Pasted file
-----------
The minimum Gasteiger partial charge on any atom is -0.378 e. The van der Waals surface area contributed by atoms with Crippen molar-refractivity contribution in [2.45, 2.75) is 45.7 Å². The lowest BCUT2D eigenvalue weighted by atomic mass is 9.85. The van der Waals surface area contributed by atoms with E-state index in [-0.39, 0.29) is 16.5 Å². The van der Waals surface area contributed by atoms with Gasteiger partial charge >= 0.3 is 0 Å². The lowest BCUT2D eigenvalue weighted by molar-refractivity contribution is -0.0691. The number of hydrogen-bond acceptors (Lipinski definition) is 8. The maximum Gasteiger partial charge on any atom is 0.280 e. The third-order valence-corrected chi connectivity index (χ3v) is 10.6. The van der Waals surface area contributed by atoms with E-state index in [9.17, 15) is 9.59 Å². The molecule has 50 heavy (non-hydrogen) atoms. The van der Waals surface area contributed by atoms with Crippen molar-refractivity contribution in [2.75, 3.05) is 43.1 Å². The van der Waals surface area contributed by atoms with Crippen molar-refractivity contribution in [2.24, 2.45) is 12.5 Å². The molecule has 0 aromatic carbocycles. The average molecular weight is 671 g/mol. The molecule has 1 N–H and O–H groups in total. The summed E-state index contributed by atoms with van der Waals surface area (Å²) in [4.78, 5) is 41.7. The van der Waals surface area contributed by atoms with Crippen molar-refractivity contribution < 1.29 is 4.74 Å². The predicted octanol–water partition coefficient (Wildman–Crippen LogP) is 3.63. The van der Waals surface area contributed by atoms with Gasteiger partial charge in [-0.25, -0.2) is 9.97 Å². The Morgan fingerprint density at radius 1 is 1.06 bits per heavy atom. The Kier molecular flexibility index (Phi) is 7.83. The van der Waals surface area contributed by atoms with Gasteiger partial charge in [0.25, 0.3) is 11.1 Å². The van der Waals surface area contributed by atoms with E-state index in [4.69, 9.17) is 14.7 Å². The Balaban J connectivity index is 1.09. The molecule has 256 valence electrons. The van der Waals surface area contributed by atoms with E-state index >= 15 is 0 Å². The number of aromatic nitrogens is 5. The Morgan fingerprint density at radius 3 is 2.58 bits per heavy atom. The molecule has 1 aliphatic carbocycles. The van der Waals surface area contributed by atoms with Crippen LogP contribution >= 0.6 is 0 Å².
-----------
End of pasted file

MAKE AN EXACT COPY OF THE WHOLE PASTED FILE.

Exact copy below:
The minimum Gasteiger partial charge on any atom is -0.378 e. The van der Waals surface area contributed by atoms with Crippen molar-refractivity contribution in [2.45, 2.75) is 45.7 Å². The lowest BCUT2D eigenvalue weighted by atomic mass is 9.85. The van der Waals surface area contributed by atoms with E-state index in [-0.39, 0.29) is 16.5 Å². The van der Waals surface area contributed by atoms with Gasteiger partial charge >= 0.3 is 0 Å². The lowest BCUT2D eigenvalue weighted by molar-refractivity contribution is -0.0691. The number of hydrogen-bond acceptors (Lipinski definition) is 8. The maximum Gasteiger partial charge on any atom is 0.280 e. The third-order valence-corrected chi connectivity index (χ3v) is 10.6. The van der Waals surface area contributed by atoms with E-state index in [9.17, 15) is 9.59 Å². The molecule has 50 heavy (non-hydrogen) atoms. The van der Waals surface area contributed by atoms with Crippen molar-refractivity contribution in [2.75, 3.05) is 43.1 Å². The van der Waals surface area contributed by atoms with Crippen molar-refractivity contribution in [2.24, 2.45) is 12.5 Å². The molecule has 0 aromatic carbocycles. The average molecular weight is 671 g/mol. The molecule has 1 N–H and O–H groups in total. The summed E-state index contributed by atoms with van der Waals surface area (Å²) in [4.78, 5) is 41.7. The van der Waals surface area contributed by atoms with Crippen molar-refractivity contribution < 1.29 is 4.74 Å². The predicted octanol–water partition coefficient (Wildman–Crippen LogP) is 3.63. The van der Waals surface area contributed by atoms with Gasteiger partial charge in [-0.25, -0.2) is 9.97 Å². The Morgan fingerprint density at radius 1 is 1.06 bits per heavy atom. The Kier molecular flexibility index (Phi) is 7.83. The van der Waals surface area contributed by atoms with Gasteiger partial charge in [0.25, 0.3) is 11.1 Å². The van der Waals surface area contributed by atoms with E-state index in [4.69, 9.17) is 14.7 Å². The Balaban J connectivity index is 1.09. The molecule has 256 valence electrons. The van der Waals surface area contributed by atoms with E-state index >= 15 is 0 Å². The number of aromatic nitrogens is 5. The Morgan fingerprint density at radius 3 is 2.58 bits per heavy atom. The molecule has 1 aliphatic carbocycles. The van der Waals surface area contributed by atoms with Crippen LogP contribution >= 0.6 is 0 Å².